31 Jan Updated Report: Economic Impact of Natural Gas Development on Delta County
Citizens for a Healthy Community released the second edition of its economic study of the North Fork Valley, with a particular focus on the impact of oil and gas development.
This cost-benefit analysis is a first of its kind on a proposed oil and gas development project in Delta County, Colorado. The general argument made by Delta County Commissioners, in favor of supporting natural gas well projects in the North Fork Valley, is the economic gain the County and the community will receive from these projects. However, the oil and gas industry often uses inflated and aggregated numbers to prove their case, so a careful analysis is warranted.
Delta County is not alone among counties across the State that support oil and gas development projects and accept without question the economic benefits claimed by the industry. However, given the complexity of the costs and benefits, a careful analysis is important for specific projects to confirm or reject those assumptions and to analyze the impact that such development would have on existing county revenues, and other sources of economic development.
CHC is challenging those assumptions in Economic Impact Of Natural Gas Development On Delta County. In this second edition, we updated our findings with new data, followed the money, and addressed the convoluted and complex system used to redistribute severance tax and federal mineral royalty revenues back to the county government. We also broke down the various categories of property tax revenue generated for the county from production, pipelines, and associated equipment.
We conducted a detailed analysis of the complex and varied means by which the proposed 35-well North Fork Mancos Master Development Plan (NFMMDP) would generate revenue for Delta County, and compared it to the project’s potential negative impact on other, existing sources of revenue for the County—residential and agricultural property taxes, and sales tax revenue associated with outdoor recreation and agritourism.
Have you ever wondered:
- How exactly oil and gas development projects generate revenue for Counties?
- How much the North Fork Valley contributes to the County’s property tax revenue? Or how oil and gas developments could affect that contribution?
- How the recreation industry contributes to the County’s budget? Or how it could be negatively impacted by oil and gas development?
- How much the North Fork Valley’s burgeoning agritourism industry contributes to the County? Or what impact oil and gas development would have on it?
CHC’s research and analysis is based on information from economists, state and county government officials, state and local tourism boards, local realtors, agritourism boards, recreation industry representatives, and oil and gas industry analysts. Based on the best available data, we were able to estimate the economic value of real estate, agritourism, and outdoor recreation to the North Fork Valley, the value of oil and gas wells to the County, and the impact of oil and gas development on the local economy and the County’s leading sources of tax revenue—residential property tax and sales tax.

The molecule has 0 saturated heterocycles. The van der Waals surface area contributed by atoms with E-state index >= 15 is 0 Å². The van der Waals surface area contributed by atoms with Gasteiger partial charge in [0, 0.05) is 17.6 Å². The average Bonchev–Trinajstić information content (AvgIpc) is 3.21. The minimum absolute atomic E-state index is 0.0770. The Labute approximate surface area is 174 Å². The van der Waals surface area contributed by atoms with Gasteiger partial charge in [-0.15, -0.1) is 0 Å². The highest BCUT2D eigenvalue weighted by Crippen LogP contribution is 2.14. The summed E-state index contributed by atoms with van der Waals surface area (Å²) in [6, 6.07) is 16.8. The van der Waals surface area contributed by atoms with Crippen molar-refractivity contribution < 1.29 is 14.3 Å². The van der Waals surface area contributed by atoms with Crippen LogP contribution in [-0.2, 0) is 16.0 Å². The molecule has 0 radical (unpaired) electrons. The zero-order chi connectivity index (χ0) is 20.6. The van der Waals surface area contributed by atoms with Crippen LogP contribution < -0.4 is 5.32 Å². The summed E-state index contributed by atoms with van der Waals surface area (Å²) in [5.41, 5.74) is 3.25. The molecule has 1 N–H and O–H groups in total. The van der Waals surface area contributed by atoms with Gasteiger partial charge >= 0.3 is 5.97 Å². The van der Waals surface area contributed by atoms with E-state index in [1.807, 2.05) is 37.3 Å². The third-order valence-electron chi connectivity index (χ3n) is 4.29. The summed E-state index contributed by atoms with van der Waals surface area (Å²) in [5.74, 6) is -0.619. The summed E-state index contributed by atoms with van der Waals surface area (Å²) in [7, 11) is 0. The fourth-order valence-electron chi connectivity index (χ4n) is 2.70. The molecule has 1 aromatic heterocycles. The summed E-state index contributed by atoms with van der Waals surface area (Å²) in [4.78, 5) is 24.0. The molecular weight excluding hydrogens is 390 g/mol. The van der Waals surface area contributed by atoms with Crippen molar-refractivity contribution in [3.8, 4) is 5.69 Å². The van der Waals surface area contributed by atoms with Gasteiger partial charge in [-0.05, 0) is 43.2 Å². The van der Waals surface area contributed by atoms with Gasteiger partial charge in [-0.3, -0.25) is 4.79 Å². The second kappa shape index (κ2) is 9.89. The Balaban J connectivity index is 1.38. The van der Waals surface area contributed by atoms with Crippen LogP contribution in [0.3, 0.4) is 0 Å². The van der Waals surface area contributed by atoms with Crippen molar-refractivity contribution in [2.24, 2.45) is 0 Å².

The North Fork Valley has worked hard to create a diverse and sustainable economy. Our research shows just how valuable it is, and how important it is in supporting a stronger county-wide economic model. While oil and gas projects will certainly generate some revenue for the County, our analysis shows that the story doesn’t end there. For example, the proposed North Fork Mancos Master Development Plan generates much less in severance tax and federal royalty minerals revenue than the industry and the County would lead you to believe, and could result in an estimated net loss of revenue to the County due to the potential negative impact on existing revenues.
This report shows that the County and the oil and gas developer’s claims of economic benefit from such development projects should be subject to much greater scrutiny.
Highlights of findings:
- The North Fork Valley makes a large contribution to the County’s tax revenue base. The $600 million dollar market value of the NFV’s residential and agricultural real estate results in $2.25 million in property tax revenue to the County, which amounts to 16% of the County’s 2016 property taxes revenues.
- 19% of Delta County’s sales tax revenue is attributed to recreation, and agritourism.
- Oil and gas development could result in a 26% decrease in Delta County residential property tax revenue and the sales taxes generated from recreation and hunting.
- Only 15% of severance tax collected is directly distributed to the County of origin (less than $18,000 per year for the NFMMDP).
- Less than 10% of federal mineral royalties collected are directly distributed to the County of origin (less than $16,000 per year for the NFMMDP).
- Only about 1% of federal mineral leasing royalties collected (under $1,400 per year for the NFMMDP) are directly distributed to the Delta County School District.
- Over its lifetime the NFMMDP could generate up to $437,000 in revenue for the County. But it could result in a loss of $810,000 in residential and agricultural property taxes and sales tax associated with outdoor recreation and agritourism, for a net negative revenue impact of approximately $400,000. For nearly every dollar gained by the proposed project, the County could lose nearly $2.00 in existing revenues from proven economic development.
CHC also published a Guidebook for communities on developing a cost-benefit analysis on oil and gas development. You can download it here.